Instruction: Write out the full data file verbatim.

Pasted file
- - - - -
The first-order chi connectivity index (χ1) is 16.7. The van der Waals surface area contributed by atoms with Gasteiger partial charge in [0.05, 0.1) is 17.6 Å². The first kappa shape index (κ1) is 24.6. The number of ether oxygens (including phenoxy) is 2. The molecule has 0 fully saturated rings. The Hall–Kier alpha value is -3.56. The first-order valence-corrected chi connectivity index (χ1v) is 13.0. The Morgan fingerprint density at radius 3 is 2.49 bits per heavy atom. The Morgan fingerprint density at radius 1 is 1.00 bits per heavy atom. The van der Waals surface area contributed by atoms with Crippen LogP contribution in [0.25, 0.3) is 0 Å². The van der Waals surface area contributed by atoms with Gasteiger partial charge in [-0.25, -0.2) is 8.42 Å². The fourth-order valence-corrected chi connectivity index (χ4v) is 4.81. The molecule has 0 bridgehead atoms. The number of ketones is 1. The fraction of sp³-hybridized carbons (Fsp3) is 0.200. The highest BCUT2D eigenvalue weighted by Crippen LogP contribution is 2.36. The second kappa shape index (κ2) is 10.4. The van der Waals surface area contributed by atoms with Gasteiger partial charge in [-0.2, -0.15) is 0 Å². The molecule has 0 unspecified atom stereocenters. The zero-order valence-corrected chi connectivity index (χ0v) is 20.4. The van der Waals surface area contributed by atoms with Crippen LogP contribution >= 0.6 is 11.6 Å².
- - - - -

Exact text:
The first-order chi connectivity index (χ1) is 16.7. The van der Waals surface area contributed by atoms with Gasteiger partial charge in [0.05, 0.1) is 17.6 Å². The first kappa shape index (κ1) is 24.6. The number of ether oxygens (including phenoxy) is 2. The molecule has 0 fully saturated rings. The Hall–Kier alpha value is -3.56. The first-order valence-corrected chi connectivity index (χ1v) is 13.0. The Morgan fingerprint density at radius 3 is 2.49 bits per heavy atom. The Morgan fingerprint density at radius 1 is 1.00 bits per heavy atom. The van der Waals surface area contributed by atoms with Crippen LogP contribution in [0.25, 0.3) is 0 Å². The van der Waals surface area contributed by atoms with Gasteiger partial charge in [-0.25, -0.2) is 8.42 Å². The fourth-order valence-corrected chi connectivity index (χ4v) is 4.81. The molecule has 0 bridgehead atoms. The number of ketones is 1. The fraction of sp³-hybridized carbons (Fsp3) is 0.200. The highest BCUT2D eigenvalue weighted by Crippen LogP contribution is 2.36. The second kappa shape index (κ2) is 10.4. The van der Waals surface area contributed by atoms with Gasteiger partial charge in [-0.2, -0.15) is 0 Å². The molecule has 0 unspecified atom stereocenters. The zero-order valence-corrected chi connectivity index (χ0v) is 20.4. The van der Waals surface area contributed by atoms with Crippen LogP contribution >= 0.6 is 11.6 Å².